Wednesday 14 November 2012


Apparently they needed the successful KDF COIN experience against the ALS in S.Somalia to replicate against the alleged Alqaeda linked faction,Ansar Dine who captured N.Mali early this year. Mid last month after reviewing the after action reports and the wider strategy at KDF hq in Hurlingham a request was made for some Specops. They duly left for  the scene but returned with a grasp of the political shenanigans nixed such a collaborative effort.
The Arab North are talking directly to AD while the French are using ECOWAS,under the Nigerians to push for a military solution-obviously such diametrically opposed forces greatly complicate a clear military strategy,which is the message they brought back.
Last week a story appeared saying the Nigerians were too ill-equipped and indisciplined to conduct such an operation.
“The Nigerian army is in a shocking state,” said the source, who has seen
recent assessments of Ecowas’s military
capability. “In reality there is no way they are capable of forward operations in Mali – their role is more likely to be limited to manning checkpoints and loading trucks.”
“The Nigerian forces lack training and kit, so they simply don’t have the capability to carry out even basic military manoeuvres,” the source added. “They have poor discipline and support. They are more likely to play a behind-the-scenes role in logistics and providing security.”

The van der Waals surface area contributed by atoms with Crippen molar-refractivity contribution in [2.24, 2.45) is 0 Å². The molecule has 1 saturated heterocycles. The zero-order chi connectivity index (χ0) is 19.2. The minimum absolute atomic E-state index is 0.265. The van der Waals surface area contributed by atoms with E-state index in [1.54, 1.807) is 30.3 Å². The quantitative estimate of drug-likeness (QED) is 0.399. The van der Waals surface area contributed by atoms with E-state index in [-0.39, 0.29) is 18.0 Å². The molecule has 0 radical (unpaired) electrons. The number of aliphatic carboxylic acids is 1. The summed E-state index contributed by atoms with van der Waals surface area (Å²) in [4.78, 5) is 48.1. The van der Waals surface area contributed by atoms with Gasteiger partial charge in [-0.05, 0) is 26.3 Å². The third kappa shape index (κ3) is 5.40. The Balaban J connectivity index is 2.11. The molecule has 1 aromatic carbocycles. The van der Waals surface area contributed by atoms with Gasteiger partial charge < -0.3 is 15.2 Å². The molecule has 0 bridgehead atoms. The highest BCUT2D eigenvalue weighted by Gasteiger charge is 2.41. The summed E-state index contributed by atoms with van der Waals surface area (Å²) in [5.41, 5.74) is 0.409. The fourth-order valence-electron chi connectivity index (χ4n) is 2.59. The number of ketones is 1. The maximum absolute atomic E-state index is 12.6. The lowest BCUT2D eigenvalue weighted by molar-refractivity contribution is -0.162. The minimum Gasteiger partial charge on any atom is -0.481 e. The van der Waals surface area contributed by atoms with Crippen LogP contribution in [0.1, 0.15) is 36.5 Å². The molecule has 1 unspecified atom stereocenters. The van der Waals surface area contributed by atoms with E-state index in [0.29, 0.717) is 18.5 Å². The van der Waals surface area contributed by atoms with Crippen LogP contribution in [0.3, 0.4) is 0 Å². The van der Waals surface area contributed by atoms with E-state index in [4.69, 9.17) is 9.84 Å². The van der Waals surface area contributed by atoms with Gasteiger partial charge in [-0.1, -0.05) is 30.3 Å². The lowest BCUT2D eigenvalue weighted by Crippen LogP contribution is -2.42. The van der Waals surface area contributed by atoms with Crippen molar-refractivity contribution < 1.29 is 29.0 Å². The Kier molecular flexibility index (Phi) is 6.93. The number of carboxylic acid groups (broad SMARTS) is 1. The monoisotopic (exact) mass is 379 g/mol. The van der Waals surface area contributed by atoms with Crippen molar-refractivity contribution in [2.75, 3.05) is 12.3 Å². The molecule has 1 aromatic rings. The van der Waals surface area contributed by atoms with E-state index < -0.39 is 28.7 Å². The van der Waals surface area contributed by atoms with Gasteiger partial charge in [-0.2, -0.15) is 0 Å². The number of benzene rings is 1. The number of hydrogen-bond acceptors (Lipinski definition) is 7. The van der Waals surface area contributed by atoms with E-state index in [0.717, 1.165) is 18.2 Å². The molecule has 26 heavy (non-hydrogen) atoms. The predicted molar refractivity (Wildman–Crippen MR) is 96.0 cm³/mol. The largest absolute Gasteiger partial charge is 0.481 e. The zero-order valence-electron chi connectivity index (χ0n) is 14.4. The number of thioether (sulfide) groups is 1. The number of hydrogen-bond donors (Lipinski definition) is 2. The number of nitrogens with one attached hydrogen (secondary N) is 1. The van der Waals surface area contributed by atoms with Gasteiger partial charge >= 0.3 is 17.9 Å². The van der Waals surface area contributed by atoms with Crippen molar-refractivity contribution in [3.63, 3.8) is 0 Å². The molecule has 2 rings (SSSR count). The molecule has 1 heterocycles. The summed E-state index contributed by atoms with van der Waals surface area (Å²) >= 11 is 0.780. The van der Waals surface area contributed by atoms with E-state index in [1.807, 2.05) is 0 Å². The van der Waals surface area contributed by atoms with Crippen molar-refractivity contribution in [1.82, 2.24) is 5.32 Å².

Generally such stories are planted with cynical motives. The KDF had to suffer similar slights when all manner of Euro news agencies claimed credit alleging help from 'their boys' allowed the capture of Kismayu-this after near defamation when the incursion kicked off.
Though the writer of the Guardian piece,a Ghanian woman, Afua Hirsch never interviewed any Nigerian officer to at least attempt journalistic objectivity the question remains-is the Nigerian army truly indisciplined and ill equipped?
Hmmmm,as far back as the civil war an attitude of might and contempt for civilian authority was noticed-whether it was a direct outgrowth of the war and the subculture of  regularly subverting established peace time authority is debatable but by 1971 a scholar,Robin Luck published a book on it: The Nigerian Military a Sociological Analysis of Authority & Revolt 1960-1967.
On page 149 he writes of officer leadership dilemmas in " a poorly established authority structure,like the Nigerian army. " As time rolled on and both the Nigerian armed forces and civilians internalised the realities of frequent army coups and the stark reality of the monopolisation of state violence by those with little compunction to use it the latter would have little disagreement with Luck's earlier contention. In the 80s soldiers would readily assault civilian drivers during traffic mishaps anywhere in Nigeria,the senior most army levels were riddled with corruption that made dollar billionaires of a handful,while the NA conduct in ECOMOG operations in W.Africa was riddled with cries of looting, rape and general indiscipline.

On that matter why is the Nigerian navy unable to stop illegal oil bunkering which is now  a full scale commercial enterprise worth an estimated 100000-250000 bpd supplying off shore tankers? Is there no Coast Guard or Navy,pray tell. Those who observed the NA in the field would agree with Ms. Hirsch's basic contention that the army is indisciplined.

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